CIARAN RYAN: I recently spoke to Eddie Cross, he’s a parliamentarian from south Bulawayo, on this whole point and the problem that you have there and I think you mentioned bond notes, I think we probably just need to explain by way of background, you are able to transact with US dollars, you are able to transact with South African rands but you have this other thing called the bond note and that’s the one that is controlled by the central bank and, therefore, that’s the one that’s open to manipulation. It used to be I think a bond note was equivalent to US$1…
LORIEN GAMAROFF: That’s right, that’s the idea; it’s supposed to be fixed.
CIARAN RYAN: But it’s now at about a third.
LORIEN GAMAROFF: Not officially.
CIARAN RYAN: Not officially on the black market.
LORIEN GAMAROFF: Exactly.
CIARAN RYAN: So you have basically a black market there but if you’ve got cash and you’ve got rands and you’ve got US dollars you’re a king in Zimbabwe. As soon as you enter into the bond note market you are basically dealing on the black market there. So I guess Zimbabweans see an opportunity because who created this mess, clearly it’s the regulators, it’s the central bank because I believe that the Reserve Bank allocation there is controlled by the party loyalists and I think the people on the street there want to see that removed from them. Blockchain and cryptocurrencies could be the way out, right?
LORIEN GAMAROFF: I certainly think so but just to touch on this idea of cryptocurrencies in general, they are not all equal. When it comes to this idea of cryptocurrency there’s a lot of people out there who are still pushing this idea that there will be a multi-currency world. There’s a lot of high profile, prominent pundits who are all pushing their idea of what a cryptocurrency should be. Even what we see today is that bitcoin itself went through multiple splits; the community was actually divided on how a cryptocurrency should work. What we see now is a whole plethora of different currencies all trying to serve some particular ideology, we see that some cryptocurrencies are trying to be anonymous cash systems, which, frankly, will never work and will never be allowed and just will never be accepted when you have a cash transaction, when you make a payment, you want the ability to trace that payment. Privacy is extremely important but anonymity is never going to work, not from a merchant’s perspective, not from a consumer’s perspective. Then we have other cryptocurrencies that are trying to enable the ability to have anonymous marketplaces. A very famous case was the Silk Road case back a couple of years ago and this is really what got everybody interested in these things called cryptocurrencies. So I really do not believe there is going to be a multitude of cryptocurrencies, I think the cryptocurrencies and potentially cryptocurrency, if there is only going to be one, is going to have to fit within a legal and regulatory framework. We’re not talking about Zimbabweans trying to escape the system and escape the legal framework, what we need to do is make sure that the cryptocurrency that serves a country or a community at least toes the line with the existing legal frameworks. What we see now is there are actually a few versions of bitcoin that have deviated from the original design of bitcoin, which was defined in the white paper by the synonymous inventor, Satoshi Nakamoto, and we see now how that bitcoin itself has changed and transformed. We have now bitcoin BTC…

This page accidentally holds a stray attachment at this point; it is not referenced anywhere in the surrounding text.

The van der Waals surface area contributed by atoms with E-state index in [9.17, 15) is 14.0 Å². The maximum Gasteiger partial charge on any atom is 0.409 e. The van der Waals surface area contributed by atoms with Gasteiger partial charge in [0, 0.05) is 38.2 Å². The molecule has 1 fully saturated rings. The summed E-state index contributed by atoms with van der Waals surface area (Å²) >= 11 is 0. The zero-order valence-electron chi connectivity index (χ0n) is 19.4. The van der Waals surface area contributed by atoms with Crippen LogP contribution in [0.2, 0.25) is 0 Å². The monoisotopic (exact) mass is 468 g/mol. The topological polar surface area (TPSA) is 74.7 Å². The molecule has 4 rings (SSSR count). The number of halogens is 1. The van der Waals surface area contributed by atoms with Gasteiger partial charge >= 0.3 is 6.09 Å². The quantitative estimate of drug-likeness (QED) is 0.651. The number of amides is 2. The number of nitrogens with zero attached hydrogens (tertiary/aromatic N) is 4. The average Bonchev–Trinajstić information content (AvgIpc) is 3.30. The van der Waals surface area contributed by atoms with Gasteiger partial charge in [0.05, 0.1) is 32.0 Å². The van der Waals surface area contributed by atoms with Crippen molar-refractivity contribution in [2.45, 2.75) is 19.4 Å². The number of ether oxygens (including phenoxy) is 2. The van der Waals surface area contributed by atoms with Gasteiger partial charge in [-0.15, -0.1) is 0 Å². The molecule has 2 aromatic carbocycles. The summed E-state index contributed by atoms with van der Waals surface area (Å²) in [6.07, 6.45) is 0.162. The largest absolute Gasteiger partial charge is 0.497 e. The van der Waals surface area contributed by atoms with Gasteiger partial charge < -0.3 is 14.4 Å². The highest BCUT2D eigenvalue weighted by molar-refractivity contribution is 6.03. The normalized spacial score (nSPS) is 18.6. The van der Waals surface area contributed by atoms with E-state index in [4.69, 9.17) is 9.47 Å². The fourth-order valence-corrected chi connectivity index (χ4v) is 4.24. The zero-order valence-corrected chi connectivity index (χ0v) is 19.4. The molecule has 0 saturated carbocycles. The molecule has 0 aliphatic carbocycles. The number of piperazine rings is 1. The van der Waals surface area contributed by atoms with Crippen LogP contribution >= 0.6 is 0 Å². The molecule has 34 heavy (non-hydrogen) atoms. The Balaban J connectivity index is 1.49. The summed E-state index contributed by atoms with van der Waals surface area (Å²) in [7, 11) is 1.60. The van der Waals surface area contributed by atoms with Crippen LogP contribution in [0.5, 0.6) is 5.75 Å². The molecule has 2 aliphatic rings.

CIARAN RYAN: Bitcoin cash, right?
LORIEN GAMAROFF: We’ve got bitcoin BTC, we’ve got bitcoin cash, we’ve now got bitcoin SV, although bitcoin SV is the original design. So what we are going to need to also be sure of if we’re going to be excited about these currencies is do they fit within a legal and regulatory framework. In fact, I spend a lot of time, even with the Reserve Bank of South Africa and the Reserve Bank of Zimbabwe, explaining to them that there are certain cryptocurrencies, very few in fact, that actually can be regulatory compliant in terms of KYC and anti-money laundering.
Know your customer and anti-money laundering
CIARAN RYAN: KYC means know your customer.
LORIEN GAMAROFF: Know your customer because that’s a very important thing as a business, it’s a requirement, you need to know your customer, anti-money laundering, you need to be able to know the source of funds, if there are dodgy-looking transactions, if there’s a lot of money moving backwards and forwards. So what we’ve been doing at Centbee is creating these payment systems based on the original design of bitcoin, which is now bitcoin SV, and going to our regulators and saying we can know apply the correct know your customer rules, the correct anti-money laundering and that is how we are going to be able to bring a cryptocurrency into the country. In South Africa we are very lucky with our regulators, they are very educated and also have this idea that this is a technology that can provide a benefit to people and consumers, not necessarily a currency that a consumer can use to escape the central bank because as a regulator the central bank wants oversight into transactions. If we can provide the assurance that the cryptocurrency we use is compliant then we are going to see growth and we’re seeing it in South Africa today. Now, in terms of Zimbabwe that’s a message that still needs to be told, it’s not going to be that every cryptocurrency will exist and every cryptocurrency will be used but there’s a particular one other bitcoin I think that will become something that can be legally compliant, fit within a regulatory framework, that central banks even though they are not issuing that currency and have control over the issuance, they at least have oversight as to how it is moving.
CIARAN RYAN: Can we talk for a minute about your financial background and your training. You are the chief executive of Bankymoon but you are also an entrepreneur and the chief executive of Centbee, so that covers quite a lot of ground professionally. Do you have an accounting background, how did you get on this path?